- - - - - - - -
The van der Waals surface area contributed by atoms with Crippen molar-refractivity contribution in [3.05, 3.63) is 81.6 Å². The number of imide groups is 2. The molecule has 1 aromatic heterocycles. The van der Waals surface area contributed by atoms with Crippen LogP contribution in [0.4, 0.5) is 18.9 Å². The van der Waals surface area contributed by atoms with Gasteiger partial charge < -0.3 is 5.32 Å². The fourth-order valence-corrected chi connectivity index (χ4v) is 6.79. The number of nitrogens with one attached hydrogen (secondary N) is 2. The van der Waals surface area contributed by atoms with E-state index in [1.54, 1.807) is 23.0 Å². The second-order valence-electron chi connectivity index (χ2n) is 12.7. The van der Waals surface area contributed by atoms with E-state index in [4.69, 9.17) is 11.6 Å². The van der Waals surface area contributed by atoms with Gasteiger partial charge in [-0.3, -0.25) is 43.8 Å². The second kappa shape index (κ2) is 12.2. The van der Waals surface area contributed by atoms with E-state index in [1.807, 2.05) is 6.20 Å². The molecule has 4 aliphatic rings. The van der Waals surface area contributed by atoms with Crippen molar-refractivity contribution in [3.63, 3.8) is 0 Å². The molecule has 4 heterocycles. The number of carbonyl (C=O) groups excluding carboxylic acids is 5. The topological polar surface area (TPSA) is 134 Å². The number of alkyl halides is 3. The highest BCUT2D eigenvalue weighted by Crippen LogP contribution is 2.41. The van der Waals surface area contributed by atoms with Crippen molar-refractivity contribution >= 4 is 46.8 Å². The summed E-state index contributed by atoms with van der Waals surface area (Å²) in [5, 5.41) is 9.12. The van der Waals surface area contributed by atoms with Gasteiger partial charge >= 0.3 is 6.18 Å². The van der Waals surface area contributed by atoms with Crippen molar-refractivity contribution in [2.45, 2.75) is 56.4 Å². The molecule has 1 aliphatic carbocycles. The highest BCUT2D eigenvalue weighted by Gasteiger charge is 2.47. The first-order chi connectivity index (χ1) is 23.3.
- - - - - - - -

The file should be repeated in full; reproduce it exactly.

The van der Waals surface area contributed by atoms with Crippen molar-refractivity contribution in [3.05, 3.63) is 81.6 Å². The number of imide groups is 2. The molecule has 1 aromatic heterocycles. The van der Waals surface area contributed by atoms with Crippen LogP contribution in [0.4, 0.5) is 18.9 Å². The van der Waals surface area contributed by atoms with Gasteiger partial charge < -0.3 is 5.32 Å². The fourth-order valence-corrected chi connectivity index (χ4v) is 6.79. The number of nitrogens with one attached hydrogen (secondary N) is 2. The van der Waals surface area contributed by atoms with E-state index in [1.54, 1.807) is 23.0 Å². The second-order valence-electron chi connectivity index (χ2n) is 12.7. The van der Waals surface area contributed by atoms with E-state index in [4.69, 9.17) is 11.6 Å². The van der Waals surface area contributed by atoms with Gasteiger partial charge in [-0.3, -0.25) is 43.8 Å². The second kappa shape index (κ2) is 12.2. The van der Waals surface area contributed by atoms with E-state index in [1.807, 2.05) is 6.20 Å². The molecule has 4 aliphatic rings. The van der Waals surface area contributed by atoms with Crippen molar-refractivity contribution in [3.63, 3.8) is 0 Å². The molecule has 4 heterocycles. The number of carbonyl (C=O) groups excluding carboxylic acids is 5. The topological polar surface area (TPSA) is 134 Å². The number of alkyl halides is 3. The highest BCUT2D eigenvalue weighted by Crippen LogP contribution is 2.41. The van der Waals surface area contributed by atoms with Crippen molar-refractivity contribution >= 4 is 46.8 Å². The summed E-state index contributed by atoms with van der Waals surface area (Å²) in [5, 5.41) is 9.12. The van der Waals surface area contributed by atoms with Gasteiger partial charge >= 0.3 is 6.18 Å². The van der Waals surface area contributed by atoms with Crippen molar-refractivity contribution in [2.45, 2.75) is 56.4 Å². The molecule has 1 aliphatic carbocycles. The highest BCUT2D eigenvalue weighted by Gasteiger charge is 2.47. The first-order chi connectivity index (χ1) is 23.3.